I think they should show people who failed to save enough (or start early enough) to let 20-somethings know they need to start saving in their 20's rather than waiting until 40's. Unfortunately, I could be a poster child for that!


This is a great idea and more than just one approach should be used. Many of those in their 20's and 30's have a better concept of financial planning in general as they have seen the impact drastic market drops with the effect on their parents and grandparents. A funny, positive approach to a serious subject will probably go a lot farther than a serious one, but the core message should be repeated in a variety of ways to get the message across.


While the save for retirement message is very important, I think that hammering home the "debt reduction" message also could do a great deal to prepare people for retirement. People's lives have been transformed by successfully removing debt and in the process they learn the importance of saving for retirement.


People would save more if they made more. With wages having been stagnant for the last 30 odd years, it's no wonder people are struggling to be able to save enough for retirement.


Give them examples - Here's what you can expect from Social Security. If you've saved $100,000, $500,000, $750,000 here's what you might expect for monthly income.


Use analogies that ordinary people can relate to as opposed to industry terms no one understands. Approaches to help people feel like they can, rather than it's not possible. Saving $5 a month is better than saving nothing, instead of making it seem like if you don't save at least 10% you may as well not save at all. I'm so tired of the panic press "you won't have enough to retire" as if it's a new issue. I'm 47 and my parents didn't have enough to retire to a point where they could travel the world, but they didn't do that before they retired. They live on SS and military income, and do fine. Don't use people perceived to be rich by ordinary people - no golf course photos with husband and wife in polos, no sail boats - lower middle class people don't live that lifestyle before they retire, so they're not going to afterwards. Can you tell I'm passionate about it 😉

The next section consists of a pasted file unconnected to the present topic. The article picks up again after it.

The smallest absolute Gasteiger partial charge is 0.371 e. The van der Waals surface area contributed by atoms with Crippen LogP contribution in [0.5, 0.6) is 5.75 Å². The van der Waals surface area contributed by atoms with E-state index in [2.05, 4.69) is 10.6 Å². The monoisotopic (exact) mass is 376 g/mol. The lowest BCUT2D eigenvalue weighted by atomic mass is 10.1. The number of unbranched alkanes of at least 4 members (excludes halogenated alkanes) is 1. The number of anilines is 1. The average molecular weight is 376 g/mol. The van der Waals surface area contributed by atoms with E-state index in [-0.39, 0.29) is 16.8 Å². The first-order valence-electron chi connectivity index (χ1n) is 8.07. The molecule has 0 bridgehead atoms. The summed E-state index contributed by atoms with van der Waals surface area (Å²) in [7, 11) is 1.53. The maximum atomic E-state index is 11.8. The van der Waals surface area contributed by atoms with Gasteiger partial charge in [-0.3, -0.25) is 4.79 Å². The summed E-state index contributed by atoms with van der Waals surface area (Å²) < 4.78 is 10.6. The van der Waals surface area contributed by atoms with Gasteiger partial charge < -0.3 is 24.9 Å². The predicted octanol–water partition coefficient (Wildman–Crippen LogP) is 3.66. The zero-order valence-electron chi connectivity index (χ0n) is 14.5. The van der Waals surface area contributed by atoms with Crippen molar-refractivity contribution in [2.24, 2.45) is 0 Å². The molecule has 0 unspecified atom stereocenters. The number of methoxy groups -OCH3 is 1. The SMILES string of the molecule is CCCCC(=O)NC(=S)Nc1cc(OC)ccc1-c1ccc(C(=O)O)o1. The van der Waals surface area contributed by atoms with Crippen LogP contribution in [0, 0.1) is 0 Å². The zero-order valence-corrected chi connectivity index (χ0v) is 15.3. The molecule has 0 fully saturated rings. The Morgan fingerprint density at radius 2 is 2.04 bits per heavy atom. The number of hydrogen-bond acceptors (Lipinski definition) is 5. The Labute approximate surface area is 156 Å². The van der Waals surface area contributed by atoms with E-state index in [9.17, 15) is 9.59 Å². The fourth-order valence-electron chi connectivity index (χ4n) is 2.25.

Example: An over simplified message showing a stool with 3 legs and a silver haired person sitting on top. Each leg is highlighted or named with "Pension", "Social Security", and "Savings/401(k)". The Saving leg is shortened or disappears and the silver haired person falls. Don't let this happen to you. Then some high level stats/averages about the importance of saving and how it has worked for successful middle class people. It is not hard to illustrate as long as the message is kept simple and is shown frequently. eg. Everyone has received the message that cigarettes are dangerous and cause cancer.


I think this is a great idea. The challenge will be defining the target audience and crafting the message to them. To me, it's the late-30s/early 40s crowd: old enough to care, and still enough time to act.


Verbatim (cont.)

Most folks don't have a clue as to how much $ it is going to take to just survive after retirement with the rising cost of living and cost of medical needs. Most have the mentality that "I'll think about that later" and then it's too late to save what you will actually need.


Scare tactics and hard dollar #s work best!


This is a big concept which requires a series of PSA's. With so many people still trying to get their heads above water, starting out with specific savings targets may be too overwhelming and turn people off. I think it should be a gradual education process that focuses on the fact that getting started is the most important first step. The amount doesn't matter at first. Changing behavior and showing that most people can do it (except for possibly the poorest Americans) is the most urgent message. Future PSAs can then focus on the concrete steps.